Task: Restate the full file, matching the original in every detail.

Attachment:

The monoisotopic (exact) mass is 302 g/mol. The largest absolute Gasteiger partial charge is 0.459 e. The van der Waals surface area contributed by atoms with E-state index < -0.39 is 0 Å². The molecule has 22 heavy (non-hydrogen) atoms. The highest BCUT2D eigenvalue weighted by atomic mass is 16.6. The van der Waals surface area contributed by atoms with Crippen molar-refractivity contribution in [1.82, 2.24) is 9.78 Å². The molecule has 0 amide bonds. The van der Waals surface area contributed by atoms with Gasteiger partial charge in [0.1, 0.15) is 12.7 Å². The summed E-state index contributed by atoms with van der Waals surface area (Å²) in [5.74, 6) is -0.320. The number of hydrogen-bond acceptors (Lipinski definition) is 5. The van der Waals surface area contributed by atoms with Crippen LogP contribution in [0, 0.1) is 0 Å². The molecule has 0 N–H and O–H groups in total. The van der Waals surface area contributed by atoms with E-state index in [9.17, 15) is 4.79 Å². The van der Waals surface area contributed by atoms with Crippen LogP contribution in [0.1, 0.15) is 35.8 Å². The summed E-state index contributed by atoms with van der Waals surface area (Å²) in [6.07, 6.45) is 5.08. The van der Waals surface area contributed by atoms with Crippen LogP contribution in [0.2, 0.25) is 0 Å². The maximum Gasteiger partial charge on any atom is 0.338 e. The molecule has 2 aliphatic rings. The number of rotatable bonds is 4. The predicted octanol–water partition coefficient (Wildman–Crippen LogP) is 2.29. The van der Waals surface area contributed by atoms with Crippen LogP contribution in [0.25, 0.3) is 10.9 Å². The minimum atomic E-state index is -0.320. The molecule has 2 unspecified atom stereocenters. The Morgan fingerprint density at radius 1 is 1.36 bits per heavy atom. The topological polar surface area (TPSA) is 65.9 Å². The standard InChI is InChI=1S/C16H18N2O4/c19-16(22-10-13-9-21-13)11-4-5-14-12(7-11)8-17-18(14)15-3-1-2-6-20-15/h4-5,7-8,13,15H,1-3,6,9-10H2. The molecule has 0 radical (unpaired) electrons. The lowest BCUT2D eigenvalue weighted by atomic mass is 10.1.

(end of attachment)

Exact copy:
The monoisotopic (exact) mass is 302 g/mol. The largest absolute Gasteiger partial charge is 0.459 e. The van der Waals surface area contributed by atoms with E-state index < -0.39 is 0 Å². The molecule has 22 heavy (non-hydrogen) atoms. The highest BCUT2D eigenvalue weighted by atomic mass is 16.6. The van der Waals surface area contributed by atoms with Crippen molar-refractivity contribution in [1.82, 2.24) is 9.78 Å². The molecule has 0 amide bonds. The van der Waals surface area contributed by atoms with Gasteiger partial charge in [0.1, 0.15) is 12.7 Å². The summed E-state index contributed by atoms with van der Waals surface area (Å²) in [5.74, 6) is -0.320. The number of hydrogen-bond acceptors (Lipinski definition) is 5. The van der Waals surface area contributed by atoms with Crippen LogP contribution in [0, 0.1) is 0 Å². The molecule has 0 N–H and O–H groups in total. The van der Waals surface area contributed by atoms with E-state index in [9.17, 15) is 4.79 Å². The van der Waals surface area contributed by atoms with Crippen LogP contribution in [0.1, 0.15) is 35.8 Å². The summed E-state index contributed by atoms with van der Waals surface area (Å²) in [6.07, 6.45) is 5.08. The van der Waals surface area contributed by atoms with Crippen LogP contribution in [0.2, 0.25) is 0 Å². The maximum Gasteiger partial charge on any atom is 0.338 e. The molecule has 2 aliphatic rings. The number of rotatable bonds is 4. The predicted octanol–water partition coefficient (Wildman–Crippen LogP) is 2.29. The van der Waals surface area contributed by atoms with Crippen LogP contribution in [0.25, 0.3) is 10.9 Å². The minimum atomic E-state index is -0.320. The molecule has 2 unspecified atom stereocenters. The Morgan fingerprint density at radius 1 is 1.36 bits per heavy atom. The topological polar surface area (TPSA) is 65.9 Å². The standard InChI is InChI=1S/C16H18N2O4/c19-16(22-10-13-9-21-13)11-4-5-14-12(7-11)8-17-18(14)15-3-1-2-6-20-15/h4-5,7-8,13,15H,1-3,6,9-10H2. The molecule has 0 radical (unpaired) electrons. The lowest BCUT2D eigenvalue weighted by atomic mass is 10.1.